Portraits from a town

Some people would draw it but I choose words for my pictures. You know the place, you’ve passed through on your way to somewhere else. You didn’t stop and if you did it was just to buy some food  before you drove on. It was nondescript, home to no one you know. You can’t even remember its name. It wasn’t big, it wasn’t small, it was just a town. What were the people like? who lived there?

Sameness came late in life. It didn’t have enough time to bed in. She always felt on the outer, even now. She still knew single women who owned bright scarves and loose fitting summer dresses. They danced on beaches in the moonlight in holiday brochures. In reality they drank cocktails and read racy novels by pools in places that were out of season, holidaying in weather that was slightly overcast.

She had learned to cry silently, just let the tears fall out of her eyes with no sound. She could do it anywhere. There was not the time or space to cry in front of anyone. She realised now that all women learned this skill somewhere. It was only men for whom tears were a show and tell session.

She supposed the house was nicely decorated. She did not know. It was the same with how she looked. She wasn’t indifferent just unsure. Maybe mirrors lied? She could never see her own image without seeing herself. She wanted to know what she looked like without knowing who she was, that way she could judge her looks objectively. How else could she know, how did anyone know? She didn’t know if other people had that problem and there was no one to ask.

The house was meant to be like her clothes, an extension of herself.  The walls were, grey, blue. Magnolia. Colours she never wore. She found it hard to see herself reflected back in décor. The whole idea seemed as elusive as the image in the mirror. It was a skill you could not learn. The house was a house. Nothing more. The car was the same. Things she knew she should be grateful for even though the weight of them on her shoulders…it was best not to think about it.

Then there was him. She did love him but she wasn’t sure he noticed. She couldn’t help thinking that if he had to choose between her and the sofa that the sofa might win. Or the telly. And almost certainly she was second to his phone. She had learned to cook, convinced herself to enjoy it. Convinced herself there was purpose in this life of looking after others. Contrary to her politics, to what she had spent her life saying, she had ‘settled down’. The emphasis she had realised too late was on the ‘down’.  

Trying to tell herself there was meaning in ironing someone’s shirts. It was bullshit. There was no meaning. The shirts were just ironed. They would need ironing next week. Wasn’t she lucky, she had a roof over her head? But when she added it up, the roof,  in exchange for the ironing? It had looked like a good deal on paper but was not so good in real life.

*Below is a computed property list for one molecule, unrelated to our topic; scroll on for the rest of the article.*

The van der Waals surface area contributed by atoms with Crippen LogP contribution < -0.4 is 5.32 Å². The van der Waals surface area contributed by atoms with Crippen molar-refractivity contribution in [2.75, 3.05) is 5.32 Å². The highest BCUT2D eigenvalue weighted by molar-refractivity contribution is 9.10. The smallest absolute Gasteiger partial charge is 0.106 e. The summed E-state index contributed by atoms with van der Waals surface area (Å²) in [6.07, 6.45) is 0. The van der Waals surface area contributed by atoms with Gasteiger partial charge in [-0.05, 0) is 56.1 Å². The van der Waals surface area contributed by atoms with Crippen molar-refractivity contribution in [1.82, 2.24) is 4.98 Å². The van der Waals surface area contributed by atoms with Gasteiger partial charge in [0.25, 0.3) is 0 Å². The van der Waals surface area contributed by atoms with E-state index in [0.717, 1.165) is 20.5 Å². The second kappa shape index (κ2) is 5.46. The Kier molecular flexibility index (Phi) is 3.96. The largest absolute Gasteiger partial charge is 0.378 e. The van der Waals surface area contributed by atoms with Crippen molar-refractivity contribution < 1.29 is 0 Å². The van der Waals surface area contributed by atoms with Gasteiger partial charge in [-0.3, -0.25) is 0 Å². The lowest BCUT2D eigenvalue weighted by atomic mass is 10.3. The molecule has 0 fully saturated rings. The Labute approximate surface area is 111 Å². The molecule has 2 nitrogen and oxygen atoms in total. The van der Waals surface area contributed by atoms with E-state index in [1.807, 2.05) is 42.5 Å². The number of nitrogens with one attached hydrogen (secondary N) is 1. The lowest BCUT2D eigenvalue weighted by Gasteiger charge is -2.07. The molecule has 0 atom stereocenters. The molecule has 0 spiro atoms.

She knew she was meant to be happy and by comparison maybe she was. It was like the mirror, she didn’t really know. Certainly, there was no time to sit by a pool in overcast weather and read a book. Shouldn’t she be grateful for that? Except somewhere she wondered if women with bright scarves were actually dancing on beaches. 

She loved her children. They were both special and ordinary. There was no great tragedy to interrupt her days. No cataclysmic existential mountain she had to climb except everyday mundane existence. The ignomy of housework, the tedium of tidying up, the emotional hefting of small children, then big children. There was no war to suffer through, no hurdle that a tradesperson couldn’t overcome.

She loved her burgundy jacket with the same passion which she had once marched against-she couldn’t remember what she had marched against. Maybe she hated the jacket. Emotions were hard to separate when your time was spent moving the emotions between family members. His needs, childrens needs, someone else’s needs. Her thoughts and feelings only existed in the gaps. There were hardly any gaps. She went from yoga to pilates, to yoga again, sipping stupid ineffective diet tea along the way. She wore last seasons lip colour and this seasons nails.

She had friends but no one to talk to. She drank coffee in a place with an Italian name because otherwise it wasn’t real coffee, except that real coffee was grown in a different hemisphere. None of it made any sense. She tried hard, so hard, just to belong.

But hidden in the box in the back of the wardrobe, a place no one ever looked. In a box with a lock and key, hidden from the whole world, inside that box, written on a piece of paper-the name of a beach and bright, sparkly, brilliantly coloured –scarves.

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